Another challenge is timing. Game rules are announced to the world at specific times on specific days. This is done through global simulcast so that no team has an advantage over another team when it comes to the game rules. Traditionally, documentation has been provided via password-protected PDFs on the FIRST web site. At the end of the simulcast, the password would be revealed and the teams could begin to read.
When we started talking about DPS with FIRST, these two challenges were topmost in our minds, and when I say “our,” I mean the Adobe team. I can’t speak for what was topmost in FIRST’s collective mind. We all believed that DPS could solve the update problem as well as the timed release of content problem very well, so we put it to the test in January of 2015 with the reveal of the 2015 FRC Game, Recycle Rush.
You can download the FIRST app from iTunes or from Google Play. You can also read the FRC Admin Manual, Game Manual, Team Updates in the DPS web viewer.
For FRC Kickoff, I went to a local college with most of the teams from Maine to watch the simulcast together. Many of the mentors and students had their mobile devices, and many had the FIRST app on their device ahead of time. As the game was revealed and as the password for the PDF was shown, the game manual for Recycle Rush appeared in the FIRST Game Manual app right on schedule. One of the mentors sitting next to me watched this happen. He looked at me and asked if he needed a password. I smiled and asked him to open the manual and find out. He tapped on the manual and began to read. Smiling, he looked up and said, “Wow. That was cool!”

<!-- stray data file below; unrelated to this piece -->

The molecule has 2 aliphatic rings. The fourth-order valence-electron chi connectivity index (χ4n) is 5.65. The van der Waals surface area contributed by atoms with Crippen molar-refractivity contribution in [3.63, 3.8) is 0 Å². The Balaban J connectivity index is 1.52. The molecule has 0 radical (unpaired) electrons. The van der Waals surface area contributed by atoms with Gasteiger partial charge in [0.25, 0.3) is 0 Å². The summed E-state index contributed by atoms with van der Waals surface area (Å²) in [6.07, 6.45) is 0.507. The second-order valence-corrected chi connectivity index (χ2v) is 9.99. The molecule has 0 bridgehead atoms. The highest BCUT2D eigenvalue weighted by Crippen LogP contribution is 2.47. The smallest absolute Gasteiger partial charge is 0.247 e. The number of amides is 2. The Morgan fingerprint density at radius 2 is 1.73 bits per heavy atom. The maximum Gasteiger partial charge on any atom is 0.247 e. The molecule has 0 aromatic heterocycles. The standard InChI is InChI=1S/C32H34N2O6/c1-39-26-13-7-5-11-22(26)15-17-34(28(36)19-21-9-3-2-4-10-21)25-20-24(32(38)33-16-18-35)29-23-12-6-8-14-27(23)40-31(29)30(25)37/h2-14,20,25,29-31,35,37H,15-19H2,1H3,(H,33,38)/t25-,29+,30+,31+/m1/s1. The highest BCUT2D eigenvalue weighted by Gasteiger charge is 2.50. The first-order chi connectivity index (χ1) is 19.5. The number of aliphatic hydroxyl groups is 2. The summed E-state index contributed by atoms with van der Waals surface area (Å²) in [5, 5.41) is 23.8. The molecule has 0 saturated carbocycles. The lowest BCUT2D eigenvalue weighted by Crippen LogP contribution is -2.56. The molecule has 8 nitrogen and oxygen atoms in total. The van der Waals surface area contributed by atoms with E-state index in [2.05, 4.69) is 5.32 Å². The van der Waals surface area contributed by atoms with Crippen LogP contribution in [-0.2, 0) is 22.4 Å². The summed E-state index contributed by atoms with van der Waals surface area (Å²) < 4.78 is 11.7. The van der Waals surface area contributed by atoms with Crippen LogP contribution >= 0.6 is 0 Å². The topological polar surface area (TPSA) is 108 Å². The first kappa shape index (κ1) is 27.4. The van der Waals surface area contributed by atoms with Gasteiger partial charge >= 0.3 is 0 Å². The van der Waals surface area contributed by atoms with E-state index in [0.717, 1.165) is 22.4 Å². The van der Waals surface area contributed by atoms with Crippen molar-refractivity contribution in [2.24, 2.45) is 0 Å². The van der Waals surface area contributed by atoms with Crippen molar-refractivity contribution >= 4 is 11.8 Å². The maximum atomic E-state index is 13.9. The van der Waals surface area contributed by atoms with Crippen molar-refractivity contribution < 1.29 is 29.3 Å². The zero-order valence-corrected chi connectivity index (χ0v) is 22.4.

A text push notice about a Game update.
The next test came a week later when the first updates were to be published. The manuals are made in InDesign, so the team at FIRST was able to make the adjustments and publish those changes from InDesign. Once published, teams needed to know that the changes were available, so FIRST used the built-in DPS push notification service. I and my team all received the notices on our iPads and our iPhones, and swiping or tapping the notice took us right to the updated content.
As we moved through the competition season, I watched how teams used the manuals. Many teams had it on their phones as well as their tablets, as they frequently returned to the manual to confirm design choices. Later, as the season progressed, they were looking carefully at the conditions which might lead to penalties. Even through the District Championship event, with teams having competed in two or more precursor events, teams still made frequent use of the manuals.
The design of the manual is as important as the content, and FIRST produced a clean, readable, and highly functional tool to help teams play the game and ultimately to be better competitors. Kudos to the FIRST documentation team, who produce manuals for all of the FIRST games.
I’m headed to the FIRST Championships in St. Louis, Missouri this week to volunteer some more and to see all of the FIRST programs draw to a close for the 2014-2015 season. It has been a pleasure and a delight to help bring the manuals on DPS to fruition and then to see the positive reaction and real world usage of the tool. I’m looking forward to helping the manuals evolve as the 2015-2016 season gets underway.